I sound very wise and knowledgeable for someone not yet twenty, don't I?

I certainly didn't sound that way at the beginning of my adventure. And there are plenty of times even now when wise and knowledgeable is not the way I sound, or feel. So what do I feel? A reasonable question, which deserves an honest answer.

I feel...fortunate.

I have not led an ordinary life, nor a life that would suit everyone. I took great risks, but because I did, I also earned great rewards. I found the way to show my true face freely, without fear. Because of this, I found true love.

Oh, yes. And I did save China.

But I am getting very far ahead of myself.

I was born in the year of the monkey, and I showed the monkey's quick and agile mind from the start, or so Min Xian, my nanny, always told me. I shared the monkey's delight in solving puzzles, its ability to improvise. Generally this took the form of escaping from places where I was supposed to stay put, and getting into places I wasn't supposed to go. My growing up was definitely a series of adventures, followed by bumps, bruises, and many scoldings.

There was the time I climbed the largest plum tree on our grounds, for instance. When the plum trees were in bloom, you could smell their sweetness from a distance so great I never could figure out quite how far it was. One year, the year I turned seven, I set myself a goal: to watch the highest bud on the tallest tree become a blossom. The tallest tree was my favorite. Ancient and gnarled, it stood with its feet in a stream that marked the boundary between my family's property and that of my closet friend -- my only friend, in fact -- a boy named Li Po.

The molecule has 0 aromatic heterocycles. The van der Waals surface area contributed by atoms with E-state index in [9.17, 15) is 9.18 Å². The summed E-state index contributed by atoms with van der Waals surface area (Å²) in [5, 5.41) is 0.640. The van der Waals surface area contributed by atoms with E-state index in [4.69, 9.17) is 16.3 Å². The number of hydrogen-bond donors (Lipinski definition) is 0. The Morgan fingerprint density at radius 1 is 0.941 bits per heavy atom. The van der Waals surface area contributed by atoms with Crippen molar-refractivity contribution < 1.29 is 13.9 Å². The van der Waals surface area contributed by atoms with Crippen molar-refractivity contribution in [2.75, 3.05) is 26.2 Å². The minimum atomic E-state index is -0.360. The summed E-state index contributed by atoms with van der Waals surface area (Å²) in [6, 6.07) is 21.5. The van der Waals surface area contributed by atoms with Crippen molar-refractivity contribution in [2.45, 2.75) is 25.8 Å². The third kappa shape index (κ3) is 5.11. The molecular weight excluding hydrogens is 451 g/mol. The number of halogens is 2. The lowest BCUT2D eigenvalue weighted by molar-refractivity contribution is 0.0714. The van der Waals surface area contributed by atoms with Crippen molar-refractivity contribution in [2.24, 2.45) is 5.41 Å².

Seven is considered an important age in China. In our seventh year, childhood comes to an end. Girls begin the lessons that will one day make them proper young women, and boys begin the lessons that will make them proper young men.

Li Po was several months older than me. He had already begun the first of his lessons, learning to read and write. My own would be much less interesting -- as far as I was concerned, anyway. I would be taught to weave, to sew, and to embroider. Worst of all was the fact that all these lessons would occur in the very last place I wanted to be: indoors.